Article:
• Turn leftover baked potatoes into fried potatoes
  • Freeze over-ripe bananas and make banana muffins on the weekend
  • Freeze the odd half cup of pumpkin puree or tomato puree and work it into a future recipe

Or take note of the foods you typically end up throwing away and see how you can prevent that waste.

Do you need to cook smaller meals? Try fewer new things for now? Serve smaller portions until you know if your kids will eat something?

If all else fails, compost as much as you can. Here are some do’s and don’ts of composting.

Tomatoes in last year’s garden. They were so sweet, the kids treated them like candy.

9. Grow a vegetable garden

Seriously – this is a great way to save some money on your grocery bill every month. We started a vegetable garden last year and it turned out better than I expected. Plus, your kids may venture to eat things they’d otherwise NEVER touch. And I always give bonus points for fresh air and sunshine 🙂

10. Get those kids working in the kitchen

Kids who cook are waaaay more likely to try new foods and eat better than kids who don’t. I’m sure there’s a study somewhere that proves this but for now, just try it yourself and see. We adore the Kids Cook Real Food course (enrollment is currently closed but you can get on the waitlist)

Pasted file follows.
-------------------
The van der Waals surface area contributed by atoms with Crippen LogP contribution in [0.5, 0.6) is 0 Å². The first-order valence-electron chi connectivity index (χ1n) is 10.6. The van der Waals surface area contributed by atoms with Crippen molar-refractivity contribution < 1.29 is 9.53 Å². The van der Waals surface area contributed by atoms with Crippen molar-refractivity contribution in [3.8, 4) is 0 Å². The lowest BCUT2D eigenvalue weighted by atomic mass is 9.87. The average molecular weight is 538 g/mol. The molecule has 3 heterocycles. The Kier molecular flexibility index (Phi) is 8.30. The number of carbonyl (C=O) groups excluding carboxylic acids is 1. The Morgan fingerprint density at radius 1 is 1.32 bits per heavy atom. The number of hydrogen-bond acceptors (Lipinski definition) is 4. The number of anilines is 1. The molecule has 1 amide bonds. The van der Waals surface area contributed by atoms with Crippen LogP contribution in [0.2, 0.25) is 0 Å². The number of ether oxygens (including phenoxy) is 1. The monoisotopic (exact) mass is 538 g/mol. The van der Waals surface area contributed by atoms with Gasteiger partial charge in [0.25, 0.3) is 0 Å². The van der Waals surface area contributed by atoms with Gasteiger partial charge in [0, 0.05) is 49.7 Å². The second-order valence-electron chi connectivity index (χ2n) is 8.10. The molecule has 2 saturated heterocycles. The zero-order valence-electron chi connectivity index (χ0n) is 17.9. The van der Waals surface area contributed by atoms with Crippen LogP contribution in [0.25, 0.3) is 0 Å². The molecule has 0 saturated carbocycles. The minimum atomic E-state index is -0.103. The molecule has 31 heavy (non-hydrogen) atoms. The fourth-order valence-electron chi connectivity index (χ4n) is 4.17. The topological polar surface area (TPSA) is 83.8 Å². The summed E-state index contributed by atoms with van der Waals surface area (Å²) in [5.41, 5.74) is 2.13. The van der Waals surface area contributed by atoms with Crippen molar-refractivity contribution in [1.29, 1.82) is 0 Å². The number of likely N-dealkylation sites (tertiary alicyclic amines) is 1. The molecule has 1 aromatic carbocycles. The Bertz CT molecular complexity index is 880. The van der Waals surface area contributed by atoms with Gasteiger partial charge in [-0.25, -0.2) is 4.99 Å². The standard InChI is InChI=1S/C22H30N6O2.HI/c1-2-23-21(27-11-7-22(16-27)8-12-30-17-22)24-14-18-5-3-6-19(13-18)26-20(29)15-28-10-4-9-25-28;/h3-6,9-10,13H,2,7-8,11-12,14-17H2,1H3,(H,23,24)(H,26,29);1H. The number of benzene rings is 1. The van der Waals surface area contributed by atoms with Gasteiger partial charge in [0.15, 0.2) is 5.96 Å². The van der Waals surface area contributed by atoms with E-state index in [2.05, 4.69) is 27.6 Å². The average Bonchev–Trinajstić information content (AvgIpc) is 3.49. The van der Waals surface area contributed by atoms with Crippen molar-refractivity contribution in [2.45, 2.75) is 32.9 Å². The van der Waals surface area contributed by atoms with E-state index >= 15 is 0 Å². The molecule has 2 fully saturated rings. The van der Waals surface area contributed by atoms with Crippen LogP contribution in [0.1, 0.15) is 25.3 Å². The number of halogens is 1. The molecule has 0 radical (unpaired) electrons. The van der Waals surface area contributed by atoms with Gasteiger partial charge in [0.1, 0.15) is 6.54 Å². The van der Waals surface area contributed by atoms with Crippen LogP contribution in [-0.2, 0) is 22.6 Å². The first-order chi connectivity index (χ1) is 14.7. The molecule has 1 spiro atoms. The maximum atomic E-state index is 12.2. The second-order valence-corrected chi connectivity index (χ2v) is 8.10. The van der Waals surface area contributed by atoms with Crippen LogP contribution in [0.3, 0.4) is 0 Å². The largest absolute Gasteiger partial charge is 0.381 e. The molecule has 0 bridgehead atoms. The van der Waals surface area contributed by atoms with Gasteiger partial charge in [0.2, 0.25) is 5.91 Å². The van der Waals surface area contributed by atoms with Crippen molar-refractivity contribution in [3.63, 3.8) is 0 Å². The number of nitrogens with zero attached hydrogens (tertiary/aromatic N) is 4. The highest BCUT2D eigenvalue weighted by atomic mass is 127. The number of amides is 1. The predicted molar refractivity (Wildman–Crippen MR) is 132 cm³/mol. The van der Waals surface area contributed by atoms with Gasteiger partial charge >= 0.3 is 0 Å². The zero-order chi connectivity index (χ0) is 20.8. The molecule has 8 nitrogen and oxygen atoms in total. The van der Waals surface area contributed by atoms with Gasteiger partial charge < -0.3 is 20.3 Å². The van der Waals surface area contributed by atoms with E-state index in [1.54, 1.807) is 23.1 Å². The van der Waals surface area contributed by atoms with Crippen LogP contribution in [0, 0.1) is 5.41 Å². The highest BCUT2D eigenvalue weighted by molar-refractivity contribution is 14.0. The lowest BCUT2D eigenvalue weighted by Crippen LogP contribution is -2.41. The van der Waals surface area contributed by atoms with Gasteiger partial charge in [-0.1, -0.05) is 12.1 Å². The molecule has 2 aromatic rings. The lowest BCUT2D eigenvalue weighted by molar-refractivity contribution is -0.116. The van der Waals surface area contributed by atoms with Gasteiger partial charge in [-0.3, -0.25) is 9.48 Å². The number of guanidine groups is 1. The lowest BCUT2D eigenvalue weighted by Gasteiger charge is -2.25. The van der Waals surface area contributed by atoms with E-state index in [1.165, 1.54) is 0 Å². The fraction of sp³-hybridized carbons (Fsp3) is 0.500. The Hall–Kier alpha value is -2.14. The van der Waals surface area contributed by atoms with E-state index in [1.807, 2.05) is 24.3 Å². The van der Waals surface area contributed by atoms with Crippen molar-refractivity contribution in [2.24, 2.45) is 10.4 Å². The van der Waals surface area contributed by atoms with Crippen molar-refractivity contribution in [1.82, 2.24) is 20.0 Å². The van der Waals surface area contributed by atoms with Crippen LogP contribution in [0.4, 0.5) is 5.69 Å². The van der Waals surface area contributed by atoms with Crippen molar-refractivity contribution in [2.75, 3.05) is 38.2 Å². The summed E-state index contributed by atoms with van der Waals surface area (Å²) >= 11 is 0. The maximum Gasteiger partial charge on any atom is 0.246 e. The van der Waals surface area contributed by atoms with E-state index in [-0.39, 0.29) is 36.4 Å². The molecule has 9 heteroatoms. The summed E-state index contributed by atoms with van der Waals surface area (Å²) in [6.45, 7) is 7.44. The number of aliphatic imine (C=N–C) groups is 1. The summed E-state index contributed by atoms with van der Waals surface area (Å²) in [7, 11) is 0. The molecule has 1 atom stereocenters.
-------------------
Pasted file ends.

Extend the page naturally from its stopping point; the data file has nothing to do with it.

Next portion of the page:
11. Put some food out of sight or off limits

It’s easy to keep your kid out of the cookie jar when they’re 3 years old. It’s a lot harder to keep a big kid from helping himself to a cookie when he’s up late doing homework and the rest of the house is in bed.

To help with this issue, we have some of our food stored in our basement.

This allows me to stock up on staples and also keeps those treats a little less convenient. It keeps me out of the treats as well 🙂

In addition, we set limits on what can be eaten when. For instance, when I do buy cereal, it’s usually reserved for breakfasts and any packaged convenience snacks are strictly for school lunch days. The kids are good enforcers of these rules as well since they don’t want their school snacks to be gone when they’re packing their lunches for the day.

12. Speaking of convenience snacks, the fewer the better

Packaged snacks may taste great and save tons of time, but they don’t fill my kids up and cost many times what it costs to make homemade versions.

I did resort to a lot of packaged “real food” snacks this school year, but this summer I’m committed to ditching that habit and making most of our snacks at home.

Some of our favorite go-to homemade and healthy snacks:

  • Popcorn (how to make simple stove-popped popcorn)
  • Fresh fruit
  • Veggies and dip
  • Homemade hummus
  • No-cook GF energy bites from 5 Dollar Dinners (so delicious!)
  • Muffins of all types
  • Leftovers
  • Homemade yogurt with honey or jam (stevia for me)
  • Easy homemade 4 ingredient bread

Here’s a bigger list of homemade snacks to take on the go.

13. Tell them to stop eating

I’ve heard that kids (especially little ones) will stop eating when they’re full. Have you heard this too?